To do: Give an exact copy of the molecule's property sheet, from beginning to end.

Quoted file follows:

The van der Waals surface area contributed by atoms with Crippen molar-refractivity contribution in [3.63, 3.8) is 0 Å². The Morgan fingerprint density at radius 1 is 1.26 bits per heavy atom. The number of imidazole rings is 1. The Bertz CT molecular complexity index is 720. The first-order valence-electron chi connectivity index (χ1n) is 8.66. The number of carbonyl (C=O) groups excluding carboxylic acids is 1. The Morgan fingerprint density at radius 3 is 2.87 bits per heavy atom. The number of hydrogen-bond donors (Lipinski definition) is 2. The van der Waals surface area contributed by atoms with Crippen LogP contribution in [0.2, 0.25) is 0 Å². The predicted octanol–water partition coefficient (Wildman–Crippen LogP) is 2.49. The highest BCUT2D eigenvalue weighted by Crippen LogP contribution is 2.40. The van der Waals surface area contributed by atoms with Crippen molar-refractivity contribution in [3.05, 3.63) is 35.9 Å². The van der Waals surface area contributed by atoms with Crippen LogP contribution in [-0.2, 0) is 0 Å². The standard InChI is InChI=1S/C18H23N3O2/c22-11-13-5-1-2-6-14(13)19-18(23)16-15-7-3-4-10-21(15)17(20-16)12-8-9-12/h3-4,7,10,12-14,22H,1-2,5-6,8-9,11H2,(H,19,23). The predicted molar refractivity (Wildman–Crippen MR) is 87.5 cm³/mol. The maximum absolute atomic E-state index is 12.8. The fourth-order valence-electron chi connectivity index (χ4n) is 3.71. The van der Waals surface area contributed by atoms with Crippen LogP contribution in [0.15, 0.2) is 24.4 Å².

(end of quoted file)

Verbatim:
The van der Waals surface area contributed by atoms with Crippen molar-refractivity contribution in [3.63, 3.8) is 0 Å². The Morgan fingerprint density at radius 1 is 1.26 bits per heavy atom. The number of imidazole rings is 1. The Bertz CT molecular complexity index is 720. The first-order valence-electron chi connectivity index (χ1n) is 8.66. The number of carbonyl (C=O) groups excluding carboxylic acids is 1. The Morgan fingerprint density at radius 3 is 2.87 bits per heavy atom. The number of hydrogen-bond donors (Lipinski definition) is 2. The van der Waals surface area contributed by atoms with Crippen LogP contribution in [0.2, 0.25) is 0 Å². The predicted octanol–water partition coefficient (Wildman–Crippen LogP) is 2.49. The highest BCUT2D eigenvalue weighted by Crippen LogP contribution is 2.40. The van der Waals surface area contributed by atoms with Crippen molar-refractivity contribution in [3.05, 3.63) is 35.9 Å². The van der Waals surface area contributed by atoms with Crippen LogP contribution in [-0.2, 0) is 0 Å². The standard InChI is InChI=1S/C18H23N3O2/c22-11-13-5-1-2-6-14(13)19-18(23)16-15-7-3-4-10-21(15)17(20-16)12-8-9-12/h3-4,7,10,12-14,22H,1-2,5-6,8-9,11H2,(H,19,23). The predicted molar refractivity (Wildman–Crippen MR) is 87.5 cm³/mol. The maximum absolute atomic E-state index is 12.8. The fourth-order valence-electron chi connectivity index (χ4n) is 3.71. The van der Waals surface area contributed by atoms with Crippen LogP contribution in [0.15, 0.2) is 24.4 Å².